I therefore think you step one is not that effective as self management a bit of education and seeing someone like yourself who encourages functional movement, flexibility, variability and strength is far more useful….staying away from interventions such as manipulation or adjustments as these can indicate instability, weakness, Mal-alignment etc. When we know that the spine is strong and beliefs such as this create less movement and more problems in the long run as well as reliance on others to maintain stuff we can do ourselves.

    I would say that any position that the spine will let you move to is a good one but if you stay there too long and don’t use the other positions then it becomes unhelpful. Therefore it’s ok to slouch, it’s ok to sit up straight, it’s ok to sit, stand, touch your toes, extend etc.

    Building confidence, resilience and freedom of movement and thus independence.

    I conclude you should be step 1 😉

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    1. Hey James, thank you so much for the comment, I really appreciate you taking the time to read my article and highly value your feedback.
      I agree with much of what you say, particularly where you state that “any position that the spine will let you move to is a good one but if you stay there too long and don’t use the other positions then it becomes unhelpful. Therefore it’s ok to slouch, it’s ok to sit up straight, it’s ok to sit, stand, touch your toes, extend etc”

      I may have misunderstood you when you say “If we stayed in ‘good postures’ constantly this would also be a source of pain” ?
      I believe with good spinal alignment our bodies are in the ideal position from which movement begins and ends enabling the body to perform movements more efficiently, quicker and with less joint / muscular strain or pain.

      Having said this I absolutely agree with your statement that “variability and frequency of movement play the most important role in maintaining function and limiting pain….allied to functional movement”

      I don’t think anyone has ‘perfect’ posture however, in my experience some people have bio mechanical issues that need correcting.

      I will start to use the term ‘optimal posture’
      As long as the client / athlete is able to perform / move efficiently and is pain free that’s fine with me, even if they slouch.

      ‘Optimal posture’ is my new phrase.. It may be the best description as perfect probably doesn’t exist!

      Thanks James, you could also be my step 1.

      Like

      1. ‘Good posture’ would be the stereotypical, books on the head, finishing school, hyper lordosis position of the Lx that people come to you with thinking they have got good posture. Predominantly because a professional told them this was so and that flexion is dangerous and since they have adopted this good static position they have increased pain, due to a lack of movement.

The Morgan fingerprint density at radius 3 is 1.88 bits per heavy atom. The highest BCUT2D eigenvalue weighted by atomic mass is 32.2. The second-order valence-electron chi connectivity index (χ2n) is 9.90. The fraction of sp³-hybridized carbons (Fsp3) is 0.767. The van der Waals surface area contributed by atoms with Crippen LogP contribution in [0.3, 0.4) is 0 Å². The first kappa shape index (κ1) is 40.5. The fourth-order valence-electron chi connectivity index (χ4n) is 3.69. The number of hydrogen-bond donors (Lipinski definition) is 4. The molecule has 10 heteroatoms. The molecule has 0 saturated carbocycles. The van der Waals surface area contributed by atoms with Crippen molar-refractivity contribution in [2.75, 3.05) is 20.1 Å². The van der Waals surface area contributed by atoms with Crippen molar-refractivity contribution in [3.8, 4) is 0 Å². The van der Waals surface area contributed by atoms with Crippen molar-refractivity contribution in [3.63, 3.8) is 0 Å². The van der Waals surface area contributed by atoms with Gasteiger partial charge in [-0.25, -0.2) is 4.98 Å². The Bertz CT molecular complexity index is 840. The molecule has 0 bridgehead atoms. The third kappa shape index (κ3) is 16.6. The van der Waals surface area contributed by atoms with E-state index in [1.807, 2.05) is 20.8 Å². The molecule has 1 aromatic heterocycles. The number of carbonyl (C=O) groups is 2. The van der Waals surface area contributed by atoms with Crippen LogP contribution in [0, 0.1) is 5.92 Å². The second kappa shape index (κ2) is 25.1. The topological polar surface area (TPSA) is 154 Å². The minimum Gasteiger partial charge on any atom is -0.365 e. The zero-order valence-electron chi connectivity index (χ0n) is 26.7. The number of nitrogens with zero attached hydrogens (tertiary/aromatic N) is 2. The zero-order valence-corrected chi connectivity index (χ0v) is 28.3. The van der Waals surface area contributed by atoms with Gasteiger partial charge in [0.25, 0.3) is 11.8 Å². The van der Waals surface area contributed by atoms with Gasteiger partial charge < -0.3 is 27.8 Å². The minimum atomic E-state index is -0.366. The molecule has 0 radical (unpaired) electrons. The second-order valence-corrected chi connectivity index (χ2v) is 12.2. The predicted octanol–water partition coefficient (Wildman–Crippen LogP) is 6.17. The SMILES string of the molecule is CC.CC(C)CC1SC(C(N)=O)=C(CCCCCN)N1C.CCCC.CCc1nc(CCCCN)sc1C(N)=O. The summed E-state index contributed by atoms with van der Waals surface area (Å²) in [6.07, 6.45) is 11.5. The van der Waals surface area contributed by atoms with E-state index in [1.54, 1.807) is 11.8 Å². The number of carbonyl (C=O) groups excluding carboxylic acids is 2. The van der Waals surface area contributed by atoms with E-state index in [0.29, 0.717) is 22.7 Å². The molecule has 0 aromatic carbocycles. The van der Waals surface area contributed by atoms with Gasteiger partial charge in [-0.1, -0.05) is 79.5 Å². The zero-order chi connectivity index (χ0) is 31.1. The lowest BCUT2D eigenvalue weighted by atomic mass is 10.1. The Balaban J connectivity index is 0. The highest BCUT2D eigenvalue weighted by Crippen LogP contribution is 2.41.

I like ‘optimal posture’ it’s heading in a better direction. I have an issue with the word posture….it comes with negative connotations in people’s mind due to their prior understanding of the word….how many times do you simply mention posture and people go into that hyperlodosed position, tense up and stay still.

        How about ‘optimal positioning’ ‘optimal movement base’ …..’ Let’s just find your optimal movement base….wow that’s it…..ok so when you move freely and return to this position so you are ready for the next one….it will help gain better strength, movement in a pain free way to make a functional difference to your life’

        I think people think posture and think static and tense and that is not what we try to teach at all.

        Anyway, sorry to go on, just someone who is sick of people being told they have a weak core, poor posture, muscle imbalance, Mal-alignments, etc etc. Movement is life!!

        Great blogs by the way, you are inspiring me to get mine that are written down on to my website.

        James

        Liked by 1 person

  2. Great article. I like many people have back issues. I now sit upright at home or driving. Something I try to do is use the other half of my body. Being right handed makes me favor that side when doing anything. I make a conscious effort to utilize the other half. After years of working out, running, and stretching the back pain never left. So I found this to be helpful and also how I was breathing.

    Liked by 1 person

    1. Thank you. Yes, I have helped rehabilitate golfers who were basically stuck in rotation and favoured one side of the body, my solution was to give counter rotational exercises, this worked great. hope you are well.

      Like